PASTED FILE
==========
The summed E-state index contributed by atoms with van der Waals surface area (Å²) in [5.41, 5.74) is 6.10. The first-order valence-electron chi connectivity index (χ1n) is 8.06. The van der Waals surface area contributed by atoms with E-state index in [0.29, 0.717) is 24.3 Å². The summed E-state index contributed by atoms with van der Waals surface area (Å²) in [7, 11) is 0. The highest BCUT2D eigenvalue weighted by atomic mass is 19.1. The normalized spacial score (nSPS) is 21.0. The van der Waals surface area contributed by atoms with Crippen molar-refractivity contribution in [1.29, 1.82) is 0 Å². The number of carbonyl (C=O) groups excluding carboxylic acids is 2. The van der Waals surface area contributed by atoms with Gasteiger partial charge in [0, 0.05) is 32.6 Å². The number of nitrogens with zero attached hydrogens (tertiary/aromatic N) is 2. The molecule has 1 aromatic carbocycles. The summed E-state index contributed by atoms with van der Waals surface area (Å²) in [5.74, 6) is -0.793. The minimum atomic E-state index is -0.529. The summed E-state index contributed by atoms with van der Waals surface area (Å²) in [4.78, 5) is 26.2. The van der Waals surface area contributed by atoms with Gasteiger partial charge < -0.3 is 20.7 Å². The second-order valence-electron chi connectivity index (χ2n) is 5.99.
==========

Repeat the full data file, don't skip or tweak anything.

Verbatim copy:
The summed E-state index contributed by atoms with van der Waals surface area (Å²) in [5.41, 5.74) is 6.10. The first-order valence-electron chi connectivity index (χ1n) is 8.06. The van der Waals surface area contributed by atoms with E-state index in [0.29, 0.717) is 24.3 Å². The summed E-state index contributed by atoms with van der Waals surface area (Å²) in [7, 11) is 0. The highest BCUT2D eigenvalue weighted by atomic mass is 19.1. The normalized spacial score (nSPS) is 21.0. The van der Waals surface area contributed by atoms with Crippen molar-refractivity contribution in [1.29, 1.82) is 0 Å². The number of carbonyl (C=O) groups excluding carboxylic acids is 2. The van der Waals surface area contributed by atoms with Gasteiger partial charge in [0, 0.05) is 32.6 Å². The number of nitrogens with zero attached hydrogens (tertiary/aromatic N) is 2. The molecule has 1 aromatic carbocycles. The summed E-state index contributed by atoms with van der Waals surface area (Å²) in [5.74, 6) is -0.793. The minimum atomic E-state index is -0.529. The summed E-state index contributed by atoms with van der Waals surface area (Å²) in [4.78, 5) is 26.2. The van der Waals surface area contributed by atoms with Gasteiger partial charge < -0.3 is 20.7 Å². The second-order valence-electron chi connectivity index (χ2n) is 5.99.